Hiram Walker’s Glenburgie produced a different style of whisky in Lomond stills.
King's Ransom Profile
Blended Scotch Whisky
In his colourful career, the small-time whisky baron William Whiteley launched nearly 50 Scotch brands, owned Edradour and had the infamous Mafia boss, Frank Costello, as his US ‘sales consultant’ during Prohibition.
King’s Ransom was Whiteley’s pride and joy, aimed at the luxury American market with its squat, square-shaped bottle and colourful label that included the words ‘Round the World’. Adverts from the 1960s explained how the whisky was carried as ballast in Ocean-going liners and that the rocking motion at sea helped marry its component parts.
King's Ransom History
Yorkshire-born William Whiteley was 67 when he created his flagship blend, King’s Ransom, in 1928. With Frank Costello as his US agent it was doubtless being sipped in the speakeasy bars of Prohibition America.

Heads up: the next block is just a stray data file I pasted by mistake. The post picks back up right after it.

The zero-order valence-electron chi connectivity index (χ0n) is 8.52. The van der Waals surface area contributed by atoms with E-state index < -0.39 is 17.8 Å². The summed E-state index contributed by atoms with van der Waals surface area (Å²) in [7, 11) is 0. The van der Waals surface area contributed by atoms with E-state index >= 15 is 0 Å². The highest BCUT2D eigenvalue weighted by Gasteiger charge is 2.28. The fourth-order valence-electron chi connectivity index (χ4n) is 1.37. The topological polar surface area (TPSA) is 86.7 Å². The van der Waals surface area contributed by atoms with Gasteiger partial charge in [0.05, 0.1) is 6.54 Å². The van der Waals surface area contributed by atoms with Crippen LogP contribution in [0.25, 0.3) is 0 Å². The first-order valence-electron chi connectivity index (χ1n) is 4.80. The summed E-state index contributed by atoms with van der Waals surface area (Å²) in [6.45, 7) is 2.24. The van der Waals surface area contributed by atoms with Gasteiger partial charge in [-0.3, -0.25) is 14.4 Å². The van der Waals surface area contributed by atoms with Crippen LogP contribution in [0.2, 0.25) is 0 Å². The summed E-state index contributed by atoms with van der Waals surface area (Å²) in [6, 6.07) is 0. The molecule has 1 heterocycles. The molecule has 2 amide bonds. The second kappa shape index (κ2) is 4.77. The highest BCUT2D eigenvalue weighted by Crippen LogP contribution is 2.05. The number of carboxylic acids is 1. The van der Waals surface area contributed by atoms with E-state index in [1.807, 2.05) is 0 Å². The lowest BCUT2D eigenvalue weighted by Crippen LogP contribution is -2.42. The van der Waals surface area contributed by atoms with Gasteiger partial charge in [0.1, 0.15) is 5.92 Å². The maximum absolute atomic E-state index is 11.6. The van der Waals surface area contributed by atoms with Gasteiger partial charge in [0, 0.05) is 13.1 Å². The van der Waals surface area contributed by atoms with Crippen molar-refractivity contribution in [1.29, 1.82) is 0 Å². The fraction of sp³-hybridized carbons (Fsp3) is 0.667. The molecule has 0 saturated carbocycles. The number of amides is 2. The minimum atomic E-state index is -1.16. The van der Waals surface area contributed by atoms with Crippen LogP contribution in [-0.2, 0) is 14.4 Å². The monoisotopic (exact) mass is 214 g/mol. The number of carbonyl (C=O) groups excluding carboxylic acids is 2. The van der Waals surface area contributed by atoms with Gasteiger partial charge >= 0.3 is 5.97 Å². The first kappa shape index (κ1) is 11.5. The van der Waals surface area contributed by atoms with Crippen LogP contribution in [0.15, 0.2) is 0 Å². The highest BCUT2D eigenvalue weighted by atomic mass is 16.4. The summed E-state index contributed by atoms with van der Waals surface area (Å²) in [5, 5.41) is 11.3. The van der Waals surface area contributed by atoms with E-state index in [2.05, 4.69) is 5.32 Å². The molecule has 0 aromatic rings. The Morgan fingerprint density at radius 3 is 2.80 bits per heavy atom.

The core of the blend was said to be Edradour, the tiny Perthshire distillery that Whiteley acquired for £1,050 in 1933.When he died in 1941, Costello’s associate Irving Haim took over the distillery while Costello and his firm took a share of sales of King’s Ransom. This unusual arrangement continued until Haim’s death in 1976.
Six years later Pernod Ricard’s then Scotch whisky arm, Campbell Distillers, bought Edradour and the three remaining William Whiteley brands. Among them was the King’s Ransom, which was discontinued in the 1980s.
- 1861 William Whiteley is born in Yorkshire
- 1928 Whiteley creates the King’s Ransom blend
- 1933 Whiteley acquires Edradour distillery
- 1941 Whiteley dies and cases of the King’s Ransom are found in the shipwrecked SS Politician – the inspiration for Compton Mackenzie’s novel, Whisky Galore!
- 1982 King’s Ransom is acquired by Pernod Ricard but discontinued later that decade